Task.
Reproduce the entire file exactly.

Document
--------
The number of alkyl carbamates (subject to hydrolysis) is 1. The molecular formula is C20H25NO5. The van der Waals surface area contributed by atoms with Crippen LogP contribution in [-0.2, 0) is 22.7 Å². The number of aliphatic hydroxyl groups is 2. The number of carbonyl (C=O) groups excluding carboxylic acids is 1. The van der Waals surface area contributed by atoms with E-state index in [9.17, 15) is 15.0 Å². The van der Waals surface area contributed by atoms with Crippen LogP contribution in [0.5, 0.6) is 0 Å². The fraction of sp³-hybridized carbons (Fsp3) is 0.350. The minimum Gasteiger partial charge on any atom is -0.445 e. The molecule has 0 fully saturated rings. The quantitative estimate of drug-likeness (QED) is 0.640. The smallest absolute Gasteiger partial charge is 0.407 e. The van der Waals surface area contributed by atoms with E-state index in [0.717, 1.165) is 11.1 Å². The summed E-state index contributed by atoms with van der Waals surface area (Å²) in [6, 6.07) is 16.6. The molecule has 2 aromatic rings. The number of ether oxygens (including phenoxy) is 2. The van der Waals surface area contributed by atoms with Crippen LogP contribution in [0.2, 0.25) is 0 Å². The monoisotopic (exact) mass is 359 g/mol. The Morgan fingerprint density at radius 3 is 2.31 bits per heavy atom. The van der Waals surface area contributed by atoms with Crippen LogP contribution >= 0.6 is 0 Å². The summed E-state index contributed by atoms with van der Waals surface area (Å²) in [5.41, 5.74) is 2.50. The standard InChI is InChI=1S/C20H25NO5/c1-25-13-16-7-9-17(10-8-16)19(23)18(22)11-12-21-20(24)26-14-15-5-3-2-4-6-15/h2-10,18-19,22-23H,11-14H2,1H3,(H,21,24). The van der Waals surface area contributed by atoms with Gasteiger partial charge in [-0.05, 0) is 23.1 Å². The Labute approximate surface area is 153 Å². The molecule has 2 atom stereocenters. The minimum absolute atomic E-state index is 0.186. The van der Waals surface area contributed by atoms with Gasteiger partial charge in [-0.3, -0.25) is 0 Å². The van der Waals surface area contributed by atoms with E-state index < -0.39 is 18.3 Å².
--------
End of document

The number of alkyl carbamates (subject to hydrolysis) is 1. The molecular formula is C20H25NO5. The van der Waals surface area contributed by atoms with Crippen LogP contribution in [-0.2, 0) is 22.7 Å². The number of aliphatic hydroxyl groups is 2. The number of carbonyl (C=O) groups excluding carboxylic acids is 1. The van der Waals surface area contributed by atoms with E-state index in [9.17, 15) is 15.0 Å². The van der Waals surface area contributed by atoms with Crippen LogP contribution in [0.5, 0.6) is 0 Å². The fraction of sp³-hybridized carbons (Fsp3) is 0.350. The minimum Gasteiger partial charge on any atom is -0.445 e. The molecule has 0 fully saturated rings. The quantitative estimate of drug-likeness (QED) is 0.640. The smallest absolute Gasteiger partial charge is 0.407 e. The van der Waals surface area contributed by atoms with E-state index in [0.717, 1.165) is 11.1 Å². The summed E-state index contributed by atoms with van der Waals surface area (Å²) in [6, 6.07) is 16.6. The molecule has 2 aromatic rings. The number of ether oxygens (including phenoxy) is 2. The van der Waals surface area contributed by atoms with Crippen LogP contribution in [0.2, 0.25) is 0 Å². The monoisotopic (exact) mass is 359 g/mol. The Morgan fingerprint density at radius 3 is 2.31 bits per heavy atom. The van der Waals surface area contributed by atoms with Crippen LogP contribution >= 0.6 is 0 Å². The summed E-state index contributed by atoms with van der Waals surface area (Å²) in [5.41, 5.74) is 2.50. The standard InChI is InChI=1S/C20H25NO5/c1-25-13-16-7-9-17(10-8-16)19(23)18(22)11-12-21-20(24)26-14-15-5-3-2-4-6-15/h2-10,18-19,22-23H,11-14H2,1H3,(H,21,24). The van der Waals surface area contributed by atoms with Gasteiger partial charge in [-0.05, 0) is 23.1 Å². The Labute approximate surface area is 153 Å². The molecule has 2 atom stereocenters. The minimum absolute atomic E-state index is 0.186. The van der Waals surface area contributed by atoms with Gasteiger partial charge in [-0.3, -0.25) is 0 Å². The van der Waals surface area contributed by atoms with E-state index < -0.39 is 18.3 Å².